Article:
This dish could have gone with quite a few wine options, but I selected a bottle of Napa Cellars 2009 Chardonnay, which cost around $24. After giving the bottle a few minutes to open and breathe, the bouquet of ripe pears pops out of the glass, followed by a little creme brulee.  There are even scents of sweet white floral mixed in with those pears, and it’s a great nose. The palate is light to medium body, and is a good mix of buttery and crisp. Some of the wine goes through malolactic fermentation, which will produce the buttery, heavy mouth feel in a white wine like chardonnay. However since not all of the wine went through “malo”, it retains some of the crispness chardonnay can show. There is good fruit, apples and pears,  and spice right up front, with some nice toast, but not over done as you can find in “Over Oaked” chardonnay. There’s a lingering smokey spice flavor on the finish, but it’s warm and inviting, not overbearing.

There are some great examples of Napa chardonnay on the market, and I truly believe that this Napa Cellars 2009 Chardonny is one of them. Winemaker Joe Shirley, head winemaker since 2007, is a California native who’s doing some nice things at Napa Cellars. He worked at Sonoma Cutrer in the late 90′s, which almost typifies buttery California Chardonnay. At $24 for the Napa Cellars 2009 Chardonnay, it’s quite nice when compared to chardonnay in the same price range, such as Paraiso’s Chardonnay, which I also enjoy and have brought to various TV segments to recommend.

Don’t think that chardonnay only pairs with foods prepared with Shrimp. I love chardonnay with chicken, from baked to fried to roasted. As a matter of fact, this Napa Cellars Chardonnay sample came with a recipe for Chicken Saffron Brochettes with Spanish Chorizo. YUM, we’ll have to make that and discuss in the future! And of course, lobster, whether boiled and dipped in drawn butter, or in a lobster roll, is a natural pair for most California chardonnay. What is your favorite food and wine pairing with chardonnay? Leave a comment below, I’m dying to know.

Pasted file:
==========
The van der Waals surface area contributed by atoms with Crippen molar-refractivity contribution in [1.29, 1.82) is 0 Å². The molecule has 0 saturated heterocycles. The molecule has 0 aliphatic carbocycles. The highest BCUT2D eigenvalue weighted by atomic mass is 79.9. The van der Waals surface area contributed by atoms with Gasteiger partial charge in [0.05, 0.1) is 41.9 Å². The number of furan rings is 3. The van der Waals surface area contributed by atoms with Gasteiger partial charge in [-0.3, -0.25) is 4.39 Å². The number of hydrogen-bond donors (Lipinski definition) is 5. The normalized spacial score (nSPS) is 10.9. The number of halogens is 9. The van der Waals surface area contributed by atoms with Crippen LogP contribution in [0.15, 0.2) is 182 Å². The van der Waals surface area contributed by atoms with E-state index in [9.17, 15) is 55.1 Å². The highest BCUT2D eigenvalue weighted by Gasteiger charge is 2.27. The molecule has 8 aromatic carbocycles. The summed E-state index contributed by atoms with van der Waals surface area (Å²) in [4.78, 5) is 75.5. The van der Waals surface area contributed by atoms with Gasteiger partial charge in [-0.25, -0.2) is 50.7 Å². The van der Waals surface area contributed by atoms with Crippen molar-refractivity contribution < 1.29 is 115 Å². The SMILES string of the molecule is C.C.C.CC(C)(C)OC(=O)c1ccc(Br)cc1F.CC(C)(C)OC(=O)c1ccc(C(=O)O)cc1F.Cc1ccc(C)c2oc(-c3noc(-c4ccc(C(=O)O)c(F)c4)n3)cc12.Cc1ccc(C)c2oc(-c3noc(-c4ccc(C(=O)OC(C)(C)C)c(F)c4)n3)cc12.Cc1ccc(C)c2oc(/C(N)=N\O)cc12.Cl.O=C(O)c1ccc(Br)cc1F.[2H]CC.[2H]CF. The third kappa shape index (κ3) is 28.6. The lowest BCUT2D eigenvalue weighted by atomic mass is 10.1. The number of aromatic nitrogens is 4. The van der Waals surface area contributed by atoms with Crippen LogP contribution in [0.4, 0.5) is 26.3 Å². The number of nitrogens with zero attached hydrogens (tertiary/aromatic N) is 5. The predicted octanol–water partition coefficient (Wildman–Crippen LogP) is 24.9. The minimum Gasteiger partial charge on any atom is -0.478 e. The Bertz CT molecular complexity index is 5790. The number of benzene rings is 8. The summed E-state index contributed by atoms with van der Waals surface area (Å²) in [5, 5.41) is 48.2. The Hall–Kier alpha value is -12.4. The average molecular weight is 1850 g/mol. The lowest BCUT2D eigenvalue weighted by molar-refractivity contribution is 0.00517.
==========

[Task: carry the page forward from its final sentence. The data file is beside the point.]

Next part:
A Look a Red Wine Blends from Chile

Tasting Wines of Chile

Tasting Wines of Chile

As a wine writer, it  is sometimes difficult to know exactly what your audience will want to read. Do they want to know about wines that are fruity,  jammy and just easy to drink? Do they want to know about complex wines that have multiple layers of flavors or perhaps need food to be enjoyed? One thing I know, almost everyone drinking wine is focused on its quality to price ratio or QPR. I recently participated in an event that allowed me to taste some wines from Chile, typically known for it’s QPR wines. These wines ranged from $15 to $50, which may push the envelope for QPR wines, but they definitely were worth trying.

In the fourth such event, the PR folks from Wines of Chile sent eight wines, this time blends of different red grapes, to sample and write about. Over 40 wine writers had the opportunity to join Master Sommelier Fred Dexheimer as he moderated a video conference with the eight Chilean winemakers in  Santiago, Chile. We had an absolute blast not only talking, but also joking with the winemakers to learn about them and their masterfully made wines. We had a fun time sipping and tweeting, and now writing about wines I’m excited to share with you.

Valdivieso Eclat 2005

Valdivieso Eclat 2005